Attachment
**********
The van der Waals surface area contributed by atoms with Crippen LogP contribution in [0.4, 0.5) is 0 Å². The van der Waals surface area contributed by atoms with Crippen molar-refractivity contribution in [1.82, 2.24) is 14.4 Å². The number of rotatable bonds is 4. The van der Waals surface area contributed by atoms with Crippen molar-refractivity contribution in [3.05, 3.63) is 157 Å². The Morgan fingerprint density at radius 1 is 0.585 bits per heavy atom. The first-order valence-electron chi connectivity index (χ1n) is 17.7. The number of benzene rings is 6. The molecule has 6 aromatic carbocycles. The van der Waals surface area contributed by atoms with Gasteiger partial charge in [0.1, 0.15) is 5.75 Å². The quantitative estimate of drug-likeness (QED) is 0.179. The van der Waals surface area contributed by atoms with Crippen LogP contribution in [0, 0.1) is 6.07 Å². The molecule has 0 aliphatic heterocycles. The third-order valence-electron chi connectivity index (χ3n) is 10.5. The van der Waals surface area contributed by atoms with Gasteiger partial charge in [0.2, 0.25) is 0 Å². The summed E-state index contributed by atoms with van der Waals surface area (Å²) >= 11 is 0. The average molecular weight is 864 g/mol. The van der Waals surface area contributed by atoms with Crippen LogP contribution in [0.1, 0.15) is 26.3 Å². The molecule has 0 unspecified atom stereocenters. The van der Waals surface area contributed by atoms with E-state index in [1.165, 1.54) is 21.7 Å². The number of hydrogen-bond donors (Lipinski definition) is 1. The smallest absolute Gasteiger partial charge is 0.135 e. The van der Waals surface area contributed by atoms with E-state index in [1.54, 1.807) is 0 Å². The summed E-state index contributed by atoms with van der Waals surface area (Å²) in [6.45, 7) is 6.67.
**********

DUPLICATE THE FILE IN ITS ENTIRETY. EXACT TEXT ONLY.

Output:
The van der Waals surface area contributed by atoms with Crippen LogP contribution in [0.4, 0.5) is 0 Å². The van der Waals surface area contributed by atoms with Crippen molar-refractivity contribution in [1.82, 2.24) is 14.4 Å². The number of rotatable bonds is 4. The van der Waals surface area contributed by atoms with Crippen molar-refractivity contribution in [3.05, 3.63) is 157 Å². The Morgan fingerprint density at radius 1 is 0.585 bits per heavy atom. The first-order valence-electron chi connectivity index (χ1n) is 17.7. The number of benzene rings is 6. The molecule has 6 aromatic carbocycles. The van der Waals surface area contributed by atoms with Gasteiger partial charge in [0.1, 0.15) is 5.75 Å². The quantitative estimate of drug-likeness (QED) is 0.179. The van der Waals surface area contributed by atoms with Crippen LogP contribution in [0, 0.1) is 6.07 Å². The molecule has 0 aliphatic heterocycles. The third-order valence-electron chi connectivity index (χ3n) is 10.5. The van der Waals surface area contributed by atoms with Gasteiger partial charge in [0.2, 0.25) is 0 Å². The summed E-state index contributed by atoms with van der Waals surface area (Å²) >= 11 is 0. The average molecular weight is 864 g/mol. The van der Waals surface area contributed by atoms with Crippen LogP contribution in [0.1, 0.15) is 26.3 Å². The molecule has 0 unspecified atom stereocenters. The van der Waals surface area contributed by atoms with E-state index in [1.165, 1.54) is 21.7 Å². The number of hydrogen-bond donors (Lipinski definition) is 1. The smallest absolute Gasteiger partial charge is 0.135 e. The van der Waals surface area contributed by atoms with E-state index in [1.54, 1.807) is 0 Å². The summed E-state index contributed by atoms with van der Waals surface area (Å²) in [6.45, 7) is 6.67.